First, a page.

• Proposals to the effect of "We'll protect NN via these other mechanisms." just makes me think, "If you want NN rules, leave it alone?"

    Empty. That's all this is. Typical politician speak, hot air, words without meaning, may as well read the ingredients on a cereal box aloud. Would have learned more.

    Remember folks, FCC is bought and paid for now. The only hope for restoring NN is pressuring congress to pass a new law. So harass your congresscritters. Don't even bother with the FCC, redirect all that rag

  • I can choose an ISP that I like the best, and the FCC will only be interested in making sure that ISP lives up to their policies and promises?
  • by nehumanuscrede ( 624750 ) on Monday December 11, 2017 @09:57PM (#55721235)

    are rarely comparable to the infraction.

    * * *
    For your crimes of deceiving customers and making a profit of $1.21 Billion dollars, we hereby fine you for $10 Million dollars and your promise to never do it again. You must, of course, pinky swear it and agree to undergo sensitivity training :|

    * * *

    Until he shows me otherwise, I have zero faith in the new head of the FCC. We can certainly hope it plays out like the Tom Wheeler era but, as we all know, lightning rarely strikes the same place twice.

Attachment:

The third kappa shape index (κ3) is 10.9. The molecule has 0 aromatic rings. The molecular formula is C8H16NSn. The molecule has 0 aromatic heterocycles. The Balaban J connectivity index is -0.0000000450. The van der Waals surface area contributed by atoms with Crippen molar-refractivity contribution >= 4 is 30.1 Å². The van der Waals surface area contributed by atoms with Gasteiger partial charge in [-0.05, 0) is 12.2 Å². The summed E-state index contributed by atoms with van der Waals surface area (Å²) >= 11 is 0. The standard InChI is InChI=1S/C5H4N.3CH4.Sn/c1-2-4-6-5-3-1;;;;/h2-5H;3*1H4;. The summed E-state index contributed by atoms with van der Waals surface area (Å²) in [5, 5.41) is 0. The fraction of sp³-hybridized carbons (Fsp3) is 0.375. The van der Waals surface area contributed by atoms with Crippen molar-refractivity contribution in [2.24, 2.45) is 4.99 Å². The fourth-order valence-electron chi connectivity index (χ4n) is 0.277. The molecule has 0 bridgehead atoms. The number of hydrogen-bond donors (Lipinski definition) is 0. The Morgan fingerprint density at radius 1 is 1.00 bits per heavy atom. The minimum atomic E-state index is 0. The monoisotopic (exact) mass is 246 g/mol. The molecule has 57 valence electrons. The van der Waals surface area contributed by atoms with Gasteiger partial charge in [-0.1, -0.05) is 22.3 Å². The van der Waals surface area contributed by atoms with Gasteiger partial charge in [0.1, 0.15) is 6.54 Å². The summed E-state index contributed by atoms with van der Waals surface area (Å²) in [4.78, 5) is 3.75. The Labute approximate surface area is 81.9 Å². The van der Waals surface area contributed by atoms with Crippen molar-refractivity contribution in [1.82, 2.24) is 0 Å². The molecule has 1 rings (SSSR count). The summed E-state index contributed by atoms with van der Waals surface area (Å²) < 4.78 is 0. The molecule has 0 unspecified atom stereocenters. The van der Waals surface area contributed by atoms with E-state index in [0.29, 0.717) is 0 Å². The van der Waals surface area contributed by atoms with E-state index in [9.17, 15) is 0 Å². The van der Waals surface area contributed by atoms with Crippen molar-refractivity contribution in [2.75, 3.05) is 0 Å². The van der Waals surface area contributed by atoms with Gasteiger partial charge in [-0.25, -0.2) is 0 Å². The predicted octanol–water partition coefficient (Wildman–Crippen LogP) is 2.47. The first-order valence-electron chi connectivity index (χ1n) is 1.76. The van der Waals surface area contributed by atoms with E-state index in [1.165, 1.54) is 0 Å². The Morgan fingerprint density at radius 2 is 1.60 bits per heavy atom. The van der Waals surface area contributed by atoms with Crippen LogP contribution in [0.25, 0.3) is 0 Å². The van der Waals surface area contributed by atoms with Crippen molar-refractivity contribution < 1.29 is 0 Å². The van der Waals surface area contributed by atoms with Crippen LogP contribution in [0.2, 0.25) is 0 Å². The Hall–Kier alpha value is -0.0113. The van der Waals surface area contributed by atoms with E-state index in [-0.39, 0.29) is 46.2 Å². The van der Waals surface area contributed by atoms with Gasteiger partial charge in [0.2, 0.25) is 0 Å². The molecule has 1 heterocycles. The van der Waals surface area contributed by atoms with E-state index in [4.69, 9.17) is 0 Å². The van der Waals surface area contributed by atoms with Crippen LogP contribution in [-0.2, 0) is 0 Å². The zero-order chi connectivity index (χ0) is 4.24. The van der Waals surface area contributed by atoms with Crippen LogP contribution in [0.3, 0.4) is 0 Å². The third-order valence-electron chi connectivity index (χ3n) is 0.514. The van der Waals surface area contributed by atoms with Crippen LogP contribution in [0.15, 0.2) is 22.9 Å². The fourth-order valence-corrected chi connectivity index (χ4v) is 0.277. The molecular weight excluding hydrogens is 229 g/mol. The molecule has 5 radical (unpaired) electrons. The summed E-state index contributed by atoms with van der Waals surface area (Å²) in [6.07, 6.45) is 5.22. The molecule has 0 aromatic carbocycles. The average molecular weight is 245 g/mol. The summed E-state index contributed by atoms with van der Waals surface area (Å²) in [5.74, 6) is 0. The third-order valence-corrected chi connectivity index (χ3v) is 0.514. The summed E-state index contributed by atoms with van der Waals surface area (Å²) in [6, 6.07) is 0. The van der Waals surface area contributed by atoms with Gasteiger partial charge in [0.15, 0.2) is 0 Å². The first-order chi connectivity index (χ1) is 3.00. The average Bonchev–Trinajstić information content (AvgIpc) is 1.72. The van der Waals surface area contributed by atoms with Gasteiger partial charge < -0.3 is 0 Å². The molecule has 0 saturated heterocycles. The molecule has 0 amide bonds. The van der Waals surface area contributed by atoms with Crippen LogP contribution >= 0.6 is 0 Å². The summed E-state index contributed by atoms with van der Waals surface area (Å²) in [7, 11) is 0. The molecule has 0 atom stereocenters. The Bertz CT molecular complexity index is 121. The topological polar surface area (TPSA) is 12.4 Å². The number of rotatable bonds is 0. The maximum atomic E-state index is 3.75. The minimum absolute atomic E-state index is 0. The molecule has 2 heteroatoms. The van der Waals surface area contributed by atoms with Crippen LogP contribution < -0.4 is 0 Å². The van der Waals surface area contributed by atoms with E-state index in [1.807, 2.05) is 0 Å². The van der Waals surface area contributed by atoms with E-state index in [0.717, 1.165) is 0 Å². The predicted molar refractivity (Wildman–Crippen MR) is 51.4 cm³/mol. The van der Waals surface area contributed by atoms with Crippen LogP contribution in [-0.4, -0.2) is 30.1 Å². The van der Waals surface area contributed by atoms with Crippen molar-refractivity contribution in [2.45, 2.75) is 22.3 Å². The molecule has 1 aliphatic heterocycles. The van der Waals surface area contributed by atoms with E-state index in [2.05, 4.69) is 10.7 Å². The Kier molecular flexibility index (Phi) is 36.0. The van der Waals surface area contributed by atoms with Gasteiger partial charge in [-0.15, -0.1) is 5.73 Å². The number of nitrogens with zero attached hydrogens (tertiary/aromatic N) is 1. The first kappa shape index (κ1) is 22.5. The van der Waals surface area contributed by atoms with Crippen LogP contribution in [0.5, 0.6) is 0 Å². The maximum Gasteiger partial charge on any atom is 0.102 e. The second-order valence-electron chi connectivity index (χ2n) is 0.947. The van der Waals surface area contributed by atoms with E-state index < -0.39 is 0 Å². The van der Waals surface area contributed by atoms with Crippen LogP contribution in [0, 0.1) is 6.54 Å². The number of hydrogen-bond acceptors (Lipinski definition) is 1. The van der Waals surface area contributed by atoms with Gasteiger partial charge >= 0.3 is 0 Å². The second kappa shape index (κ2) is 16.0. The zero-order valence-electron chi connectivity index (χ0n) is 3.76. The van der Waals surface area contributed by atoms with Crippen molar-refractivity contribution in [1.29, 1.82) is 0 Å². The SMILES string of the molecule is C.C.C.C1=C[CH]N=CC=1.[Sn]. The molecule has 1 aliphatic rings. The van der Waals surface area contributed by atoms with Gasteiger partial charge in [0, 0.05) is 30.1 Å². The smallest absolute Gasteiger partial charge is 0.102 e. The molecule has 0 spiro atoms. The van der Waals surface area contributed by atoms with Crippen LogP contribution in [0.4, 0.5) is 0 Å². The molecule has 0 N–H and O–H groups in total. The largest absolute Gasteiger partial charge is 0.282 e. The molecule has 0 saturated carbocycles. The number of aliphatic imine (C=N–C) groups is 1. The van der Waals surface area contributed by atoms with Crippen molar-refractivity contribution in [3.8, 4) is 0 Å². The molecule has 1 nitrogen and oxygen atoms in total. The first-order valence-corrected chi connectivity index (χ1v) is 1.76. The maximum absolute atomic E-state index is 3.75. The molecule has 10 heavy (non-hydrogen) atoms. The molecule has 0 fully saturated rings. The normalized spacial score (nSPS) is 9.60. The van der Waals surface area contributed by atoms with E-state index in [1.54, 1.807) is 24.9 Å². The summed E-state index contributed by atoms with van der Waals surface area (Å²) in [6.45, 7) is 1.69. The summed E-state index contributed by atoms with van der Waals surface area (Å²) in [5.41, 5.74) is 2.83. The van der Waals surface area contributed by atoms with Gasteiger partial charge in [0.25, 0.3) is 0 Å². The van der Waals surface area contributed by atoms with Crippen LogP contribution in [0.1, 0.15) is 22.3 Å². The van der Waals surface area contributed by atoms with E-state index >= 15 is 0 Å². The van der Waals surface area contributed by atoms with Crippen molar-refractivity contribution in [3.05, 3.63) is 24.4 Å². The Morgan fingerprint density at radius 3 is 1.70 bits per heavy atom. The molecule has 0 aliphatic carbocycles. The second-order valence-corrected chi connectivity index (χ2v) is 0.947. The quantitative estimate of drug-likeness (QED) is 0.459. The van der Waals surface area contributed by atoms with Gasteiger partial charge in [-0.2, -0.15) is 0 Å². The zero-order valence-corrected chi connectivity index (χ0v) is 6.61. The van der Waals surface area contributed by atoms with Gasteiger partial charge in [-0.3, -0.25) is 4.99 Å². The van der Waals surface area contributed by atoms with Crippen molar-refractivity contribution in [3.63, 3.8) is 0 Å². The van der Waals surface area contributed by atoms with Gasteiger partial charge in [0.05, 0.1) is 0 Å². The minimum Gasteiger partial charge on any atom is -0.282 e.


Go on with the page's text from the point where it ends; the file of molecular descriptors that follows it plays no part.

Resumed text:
• by rnturn ( 11092 ) on Monday December 11, 2017 @11:05PM (#55721563)

    In what way is telling ISPs to not screw around with the data packets transmitted across their network "heavy handed regulation"? Is it an especially onerous process for ISPs to not install special equipment and software that prioritizes network traffic?

    (Jeebus, he is such an idiot.)

  • Because that works so well in advertising where they're already not allowed - by law - to make false claims.
  • The Judge in the Verizon case said they could do nothing unless the ISPs were classified under title ii. Wheeler's FCC reclassified them under title ii. Remove them from title ii and they can do nothing.

    This new FCC guy is evil. He thinks he can propagandize his way out of the massive backlash.

    120 million people said keep net neutrality. That represents the equivalent of every family in America.

    The current chairman will remove them from title ii and put them under the FTC. The FTC says they have no pow

  • My sweet little tot. There's a light on this tree that won't light on one side. So I'm taking it home to my workshop...

    Ooops, wrong villain. Carry on.

  • So instead of a simple rule saying that ISP's are supposed to pass along traffic, you find series of committees and investigations, specially catered for each company, based off of what companies promises, to be less heavy handed regulation? Right.

Experience varies directly with equipment ruined.